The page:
by Scott Robertson
Clay Walker, CEO of NETWORKS Sullivan Partnership and Lynn Tully, Northeast Tennessee director for the Tennessee Department of Economic and Community Development (ECD) knew they were going into a meeting with huge long-term implications for the regional economy when they sat down with Domtar executives shortly after the company announced it was temporarily closing down Kingsport operations during the COVID crisis.
“Generally speaking, but not always, most permanent shutdowns are preceded by temporary shutdowns,” Walker says. “So anytime you have a temporary shutdown, you hate it, because there’s a problem, but it also means it could be a much bigger problem. At the very end of May I thought something was going on because prior to having a meeting, the company asked me, ‘do you know of anybody who can’t sign an NDA (non-disclosure agreement)?’ So, I thought that could be really good news or really bad news, but I knew something big was going on.”
The bad news was that Domtar, which owns the paper mill that has been in continuous operation in Kingsport for more than a century, was indeed going to idle the facility, ending the employment of more than 300 area residents. The good news was that Kingsport was in the running to be the home of another Domtar manufacturing operation, including around 140 new jobs, but it wouldn’t open for another couple of years. Kingsport was facing stiff competition in luring that site, including another existing Domtar facility site, rumored to be the company’s Arkansas mill.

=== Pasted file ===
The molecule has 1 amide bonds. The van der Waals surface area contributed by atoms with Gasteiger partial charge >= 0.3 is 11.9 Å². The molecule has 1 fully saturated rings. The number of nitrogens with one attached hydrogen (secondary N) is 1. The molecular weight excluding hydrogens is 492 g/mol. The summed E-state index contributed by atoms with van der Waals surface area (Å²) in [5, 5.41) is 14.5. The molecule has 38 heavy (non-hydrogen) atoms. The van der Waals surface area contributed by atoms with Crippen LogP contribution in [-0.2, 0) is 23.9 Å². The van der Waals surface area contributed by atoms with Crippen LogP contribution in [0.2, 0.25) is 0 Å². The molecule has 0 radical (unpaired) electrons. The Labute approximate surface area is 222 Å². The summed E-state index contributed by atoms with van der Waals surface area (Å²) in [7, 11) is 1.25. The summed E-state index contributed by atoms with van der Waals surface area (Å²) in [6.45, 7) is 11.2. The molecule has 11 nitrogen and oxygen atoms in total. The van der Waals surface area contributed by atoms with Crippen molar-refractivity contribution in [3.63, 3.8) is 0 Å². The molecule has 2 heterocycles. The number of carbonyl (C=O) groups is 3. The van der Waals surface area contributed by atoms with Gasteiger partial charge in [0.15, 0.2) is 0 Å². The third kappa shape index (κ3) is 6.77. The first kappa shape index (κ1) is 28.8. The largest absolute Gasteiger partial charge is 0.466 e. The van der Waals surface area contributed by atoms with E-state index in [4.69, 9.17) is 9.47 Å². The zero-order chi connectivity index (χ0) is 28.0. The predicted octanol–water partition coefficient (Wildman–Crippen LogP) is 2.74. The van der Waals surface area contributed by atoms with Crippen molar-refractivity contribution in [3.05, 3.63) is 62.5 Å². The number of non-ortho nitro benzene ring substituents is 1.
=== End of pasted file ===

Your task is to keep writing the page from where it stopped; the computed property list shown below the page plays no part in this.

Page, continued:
It was apparent that this would not be a run-of-the-mill economic development project. Domtar had very specific needs that neither the local economic development team and city government nor the state ECD could handle by themselves. “Lynn was the point person for the state and I was appointed for the local economic development team,” Walker says. “We set up lines of communication with the people in the company who could talk about all these various issues.”